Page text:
Atlanta Watering Restrictions

Georgia is one of the lucky ones when it comes to water. The Peach State gets about 50 inches of rain a year. While we may struggle with the humidity in the thick of summer, we don’t exactly lack for water when it comes to our yards. 

That said, watering your yard is not a free-for-all, and Atlanta has some watering restrictions.

Keep an Eye on the Clock

The City of Atlanta is currently on a nondrought watering schedule, so the toughest restriction right now is a ban on watering between 10 a.m. and 4 p.m. Watering in the heat of the day means a lot of water lost to evaporation. It’s also not good for your grass, encouraging fungus problems and stressing the blades. If you’ve got a timer on your irrigation system, set it to go off at 5 a.m.

Exceptions to the Rule

This is where it gets a little complicated. There are some very specific exceptions to the watering restrictions. In some cases, you can water between 10 a.m. and 4 p.m. Those exceptions include:

  • Commercial agricultural operations
  • Personal food gardens
  • New and replanted seed or turf in landscapes
  • Golf courses or other sports turf fields,
  • Athletic fields or public recreation areas
  • Those installing irrigation systems.

The city also allows drip irrigation and hand watering any time. It’s also okay o reuse household grey water and reclaimed wastewater at any time. Basically, if you’re a property owner watering the regular old grass, don’t do it during the hottest hours of the day. Everybody else can generally go about their business without worrying about it.

Conditions Can Change

Georgia was in an extreme drought as recently as 2016. That’s when the state Environmental Protection Division imposed mandatory water restrictions on 52 counties, including metro Atlanta. You may remember watering was restricted to two times a week during the drought. Those restrictions were lifted on a county-by-county basis in 2017 and the early months of 2018. The EPD officially lifted the last of the drought restrictions in March of 2018. But the nondrought restrictions barring homeowners from watering the lawn between 10 a.m. and 4 p.m. are still in effect.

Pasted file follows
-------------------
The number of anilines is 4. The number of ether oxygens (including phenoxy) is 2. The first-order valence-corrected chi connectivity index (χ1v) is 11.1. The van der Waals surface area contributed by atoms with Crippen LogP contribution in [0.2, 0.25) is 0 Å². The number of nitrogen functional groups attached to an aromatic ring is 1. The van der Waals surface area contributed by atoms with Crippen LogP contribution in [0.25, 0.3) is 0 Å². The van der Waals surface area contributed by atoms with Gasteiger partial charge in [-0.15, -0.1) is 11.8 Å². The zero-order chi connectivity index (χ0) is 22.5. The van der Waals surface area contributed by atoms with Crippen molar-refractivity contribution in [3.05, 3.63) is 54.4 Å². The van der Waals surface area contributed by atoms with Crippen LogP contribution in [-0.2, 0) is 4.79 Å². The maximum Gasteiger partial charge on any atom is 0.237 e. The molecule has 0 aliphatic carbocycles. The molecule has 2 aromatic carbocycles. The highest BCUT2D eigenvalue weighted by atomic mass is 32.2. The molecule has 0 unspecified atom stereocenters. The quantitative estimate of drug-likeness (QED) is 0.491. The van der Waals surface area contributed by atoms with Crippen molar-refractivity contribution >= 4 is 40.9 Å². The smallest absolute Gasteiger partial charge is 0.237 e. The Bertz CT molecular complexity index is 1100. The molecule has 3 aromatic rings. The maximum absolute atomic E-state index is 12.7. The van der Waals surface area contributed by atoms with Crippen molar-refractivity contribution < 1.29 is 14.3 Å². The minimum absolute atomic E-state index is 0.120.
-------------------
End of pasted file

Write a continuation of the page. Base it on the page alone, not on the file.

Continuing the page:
Don’t Take Water for Granted

Drought has played a major role in Georgia history. The Drought of 1924 devastated the state’s agricultural economy leading up to the Great Depression. The dry period made the 1930s even harder for many Georgians who struggled to survive in that era. The U.S. Drought Monitor came into play in 2000, and in 2006, one of the longest droughts in recent history hit, lasting for more than three years. At its worst, the week of Christmas 2007, about half of the state was in extreme drought.

Georgia is a state usually blessed with water, from the amount of rainfall to the Chattahoochee and Chestatee Rivers and all the lakes. That abundance is reflected in the laxity of local watering rules when there is no drought. The daytime watering restrictions in Atlanta will stop you from wasting water and keep your lawn and flowers healthy. Watering early in the morning keeps the plants free from fungus and other stresses that could make them vulnerable to disease and pests.

Do you have questions about lawn or garden care? Please visit our Atlanta, GA lawn care page for more information.

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Written by Danielle Bradley

About Wikilawn

Wikilawn’s mission is to provide the best resources and information to help you enjoy your outdoor spaces the way you want. Whether you are a DIY, lawn-loving, gardening guru, or someone who wants help in picking a local lawn care professional, we can smooth your path to a beautiful backyard!

About Wikilawn

Wikilawn’s mission is to provide the best resources and information to help you enjoy your outdoor spaces the way you want. Whether you are a DIY, lawn-loving, gardening guru, or someone who wants help in picking a local lawn care professional, we can smooth your path to a beautiful backyard!

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